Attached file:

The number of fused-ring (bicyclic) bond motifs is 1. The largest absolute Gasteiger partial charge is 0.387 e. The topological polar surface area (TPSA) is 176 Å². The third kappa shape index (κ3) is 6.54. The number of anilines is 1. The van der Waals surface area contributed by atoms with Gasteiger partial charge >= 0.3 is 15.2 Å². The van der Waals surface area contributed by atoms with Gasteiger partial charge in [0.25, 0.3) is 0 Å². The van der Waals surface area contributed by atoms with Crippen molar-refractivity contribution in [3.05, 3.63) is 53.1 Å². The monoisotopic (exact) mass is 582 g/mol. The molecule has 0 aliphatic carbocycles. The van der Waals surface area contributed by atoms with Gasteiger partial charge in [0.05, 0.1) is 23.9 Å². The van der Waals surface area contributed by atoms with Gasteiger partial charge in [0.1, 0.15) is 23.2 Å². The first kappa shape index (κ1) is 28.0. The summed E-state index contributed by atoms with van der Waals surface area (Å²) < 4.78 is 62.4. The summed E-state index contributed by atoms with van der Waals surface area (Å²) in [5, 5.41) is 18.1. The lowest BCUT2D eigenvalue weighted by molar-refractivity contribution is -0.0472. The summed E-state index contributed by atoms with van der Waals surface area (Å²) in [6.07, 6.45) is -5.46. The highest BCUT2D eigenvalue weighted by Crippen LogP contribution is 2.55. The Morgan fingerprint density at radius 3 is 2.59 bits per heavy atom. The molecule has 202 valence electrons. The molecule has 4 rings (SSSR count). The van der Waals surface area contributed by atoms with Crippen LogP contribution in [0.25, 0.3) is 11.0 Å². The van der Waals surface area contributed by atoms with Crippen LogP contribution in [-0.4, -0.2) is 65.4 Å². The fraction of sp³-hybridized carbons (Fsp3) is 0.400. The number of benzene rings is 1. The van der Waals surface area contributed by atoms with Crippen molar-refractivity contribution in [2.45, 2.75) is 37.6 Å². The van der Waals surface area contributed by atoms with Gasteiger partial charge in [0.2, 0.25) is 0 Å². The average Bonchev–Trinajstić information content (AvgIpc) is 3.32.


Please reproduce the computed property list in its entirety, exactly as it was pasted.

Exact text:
The number of fused-ring (bicyclic) bond motifs is 1. The largest absolute Gasteiger partial charge is 0.387 e. The topological polar surface area (TPSA) is 176 Å². The third kappa shape index (κ3) is 6.54. The number of anilines is 1. The van der Waals surface area contributed by atoms with Gasteiger partial charge >= 0.3 is 15.2 Å². The van der Waals surface area contributed by atoms with Gasteiger partial charge in [0.25, 0.3) is 0 Å². The van der Waals surface area contributed by atoms with Crippen molar-refractivity contribution in [3.05, 3.63) is 53.1 Å². The monoisotopic (exact) mass is 582 g/mol. The molecule has 0 aliphatic carbocycles. The van der Waals surface area contributed by atoms with Gasteiger partial charge in [0.05, 0.1) is 23.9 Å². The van der Waals surface area contributed by atoms with Gasteiger partial charge in [0.1, 0.15) is 23.2 Å². The first kappa shape index (κ1) is 28.0. The summed E-state index contributed by atoms with van der Waals surface area (Å²) < 4.78 is 62.4. The summed E-state index contributed by atoms with van der Waals surface area (Å²) in [5, 5.41) is 18.1. The lowest BCUT2D eigenvalue weighted by molar-refractivity contribution is -0.0472. The summed E-state index contributed by atoms with van der Waals surface area (Å²) in [6.07, 6.45) is -5.46. The highest BCUT2D eigenvalue weighted by Crippen LogP contribution is 2.55. The Morgan fingerprint density at radius 3 is 2.59 bits per heavy atom. The molecule has 202 valence electrons. The molecule has 4 rings (SSSR count). The van der Waals surface area contributed by atoms with Crippen LogP contribution in [0.25, 0.3) is 11.0 Å². The van der Waals surface area contributed by atoms with Crippen LogP contribution in [-0.4, -0.2) is 65.4 Å². The fraction of sp³-hybridized carbons (Fsp3) is 0.400. The number of benzene rings is 1. The van der Waals surface area contributed by atoms with Crippen molar-refractivity contribution in [2.45, 2.75) is 37.6 Å². The van der Waals surface area contributed by atoms with Gasteiger partial charge in [0.2, 0.25) is 0 Å². The average Bonchev–Trinajstić information content (AvgIpc) is 3.32.